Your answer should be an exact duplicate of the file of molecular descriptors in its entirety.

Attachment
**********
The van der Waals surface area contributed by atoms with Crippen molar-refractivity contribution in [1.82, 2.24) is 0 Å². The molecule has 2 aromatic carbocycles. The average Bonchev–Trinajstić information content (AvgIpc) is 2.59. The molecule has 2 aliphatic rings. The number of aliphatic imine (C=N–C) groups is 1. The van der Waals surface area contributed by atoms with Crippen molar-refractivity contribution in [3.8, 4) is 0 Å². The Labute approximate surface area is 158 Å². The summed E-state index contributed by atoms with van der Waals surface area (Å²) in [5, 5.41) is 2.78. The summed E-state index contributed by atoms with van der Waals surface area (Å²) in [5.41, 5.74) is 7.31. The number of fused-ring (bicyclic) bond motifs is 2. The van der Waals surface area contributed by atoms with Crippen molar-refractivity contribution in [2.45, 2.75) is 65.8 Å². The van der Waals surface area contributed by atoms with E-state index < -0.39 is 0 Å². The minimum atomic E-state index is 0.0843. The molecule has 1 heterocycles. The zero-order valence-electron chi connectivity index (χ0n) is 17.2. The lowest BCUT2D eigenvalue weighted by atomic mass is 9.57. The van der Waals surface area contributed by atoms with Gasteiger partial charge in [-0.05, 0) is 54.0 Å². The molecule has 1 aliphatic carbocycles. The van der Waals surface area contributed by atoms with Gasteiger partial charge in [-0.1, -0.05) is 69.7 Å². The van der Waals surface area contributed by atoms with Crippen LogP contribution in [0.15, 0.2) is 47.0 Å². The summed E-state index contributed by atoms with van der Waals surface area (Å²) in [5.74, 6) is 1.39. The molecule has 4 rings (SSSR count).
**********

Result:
The van der Waals surface area contributed by atoms with Crippen molar-refractivity contribution in [1.82, 2.24) is 0 Å². The molecule has 2 aromatic carbocycles. The average Bonchev–Trinajstić information content (AvgIpc) is 2.59. The molecule has 2 aliphatic rings. The number of aliphatic imine (C=N–C) groups is 1. The van der Waals surface area contributed by atoms with Crippen molar-refractivity contribution in [3.8, 4) is 0 Å². The Labute approximate surface area is 158 Å². The summed E-state index contributed by atoms with van der Waals surface area (Å²) in [5, 5.41) is 2.78. The summed E-state index contributed by atoms with van der Waals surface area (Å²) in [5.41, 5.74) is 7.31. The number of fused-ring (bicyclic) bond motifs is 2. The van der Waals surface area contributed by atoms with Crippen molar-refractivity contribution in [2.45, 2.75) is 65.8 Å². The van der Waals surface area contributed by atoms with E-state index < -0.39 is 0 Å². The minimum atomic E-state index is 0.0843. The molecule has 1 heterocycles. The zero-order valence-electron chi connectivity index (χ0n) is 17.2. The lowest BCUT2D eigenvalue weighted by atomic mass is 9.57. The van der Waals surface area contributed by atoms with Gasteiger partial charge in [-0.05, 0) is 54.0 Å². The molecule has 1 aliphatic carbocycles. The van der Waals surface area contributed by atoms with Gasteiger partial charge in [-0.1, -0.05) is 69.7 Å². The van der Waals surface area contributed by atoms with Crippen LogP contribution in [0.15, 0.2) is 47.0 Å². The summed E-state index contributed by atoms with van der Waals surface area (Å²) in [5.74, 6) is 1.39. The molecule has 4 rings (SSSR count).